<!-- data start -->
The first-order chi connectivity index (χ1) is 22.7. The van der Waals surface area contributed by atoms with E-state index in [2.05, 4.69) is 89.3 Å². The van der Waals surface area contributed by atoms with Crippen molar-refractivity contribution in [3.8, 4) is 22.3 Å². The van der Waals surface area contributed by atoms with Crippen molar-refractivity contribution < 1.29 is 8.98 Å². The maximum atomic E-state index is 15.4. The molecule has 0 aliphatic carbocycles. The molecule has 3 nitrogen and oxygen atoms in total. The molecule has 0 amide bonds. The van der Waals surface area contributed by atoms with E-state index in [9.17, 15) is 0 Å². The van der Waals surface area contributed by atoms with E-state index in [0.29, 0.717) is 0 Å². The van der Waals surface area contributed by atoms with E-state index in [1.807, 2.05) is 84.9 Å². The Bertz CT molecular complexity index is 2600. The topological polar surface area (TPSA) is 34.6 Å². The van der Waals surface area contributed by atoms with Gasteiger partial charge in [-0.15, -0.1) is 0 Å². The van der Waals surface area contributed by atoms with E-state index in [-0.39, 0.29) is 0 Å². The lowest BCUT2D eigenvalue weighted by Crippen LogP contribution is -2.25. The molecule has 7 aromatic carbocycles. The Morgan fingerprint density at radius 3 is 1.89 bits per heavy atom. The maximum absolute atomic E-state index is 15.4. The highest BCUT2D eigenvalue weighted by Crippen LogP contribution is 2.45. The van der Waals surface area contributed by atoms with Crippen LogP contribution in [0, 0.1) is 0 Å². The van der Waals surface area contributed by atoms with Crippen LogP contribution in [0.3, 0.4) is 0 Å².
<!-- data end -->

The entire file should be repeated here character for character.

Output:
The first-order chi connectivity index (χ1) is 22.7. The van der Waals surface area contributed by atoms with E-state index in [2.05, 4.69) is 89.3 Å². The van der Waals surface area contributed by atoms with Crippen molar-refractivity contribution in [3.8, 4) is 22.3 Å². The van der Waals surface area contributed by atoms with Crippen molar-refractivity contribution < 1.29 is 8.98 Å². The maximum atomic E-state index is 15.4. The molecule has 0 aliphatic carbocycles. The molecule has 3 nitrogen and oxygen atoms in total. The molecule has 0 amide bonds. The van der Waals surface area contributed by atoms with E-state index in [9.17, 15) is 0 Å². The van der Waals surface area contributed by atoms with E-state index in [0.29, 0.717) is 0 Å². The van der Waals surface area contributed by atoms with E-state index in [1.807, 2.05) is 84.9 Å². The Bertz CT molecular complexity index is 2600. The topological polar surface area (TPSA) is 34.6 Å². The van der Waals surface area contributed by atoms with Gasteiger partial charge in [-0.15, -0.1) is 0 Å². The van der Waals surface area contributed by atoms with E-state index in [-0.39, 0.29) is 0 Å². The lowest BCUT2D eigenvalue weighted by Crippen LogP contribution is -2.25. The molecule has 7 aromatic carbocycles. The Morgan fingerprint density at radius 3 is 1.89 bits per heavy atom. The maximum absolute atomic E-state index is 15.4. The highest BCUT2D eigenvalue weighted by Crippen LogP contribution is 2.45. The van der Waals surface area contributed by atoms with Crippen LogP contribution in [0, 0.1) is 0 Å². The van der Waals surface area contributed by atoms with Crippen LogP contribution in [0.3, 0.4) is 0 Å².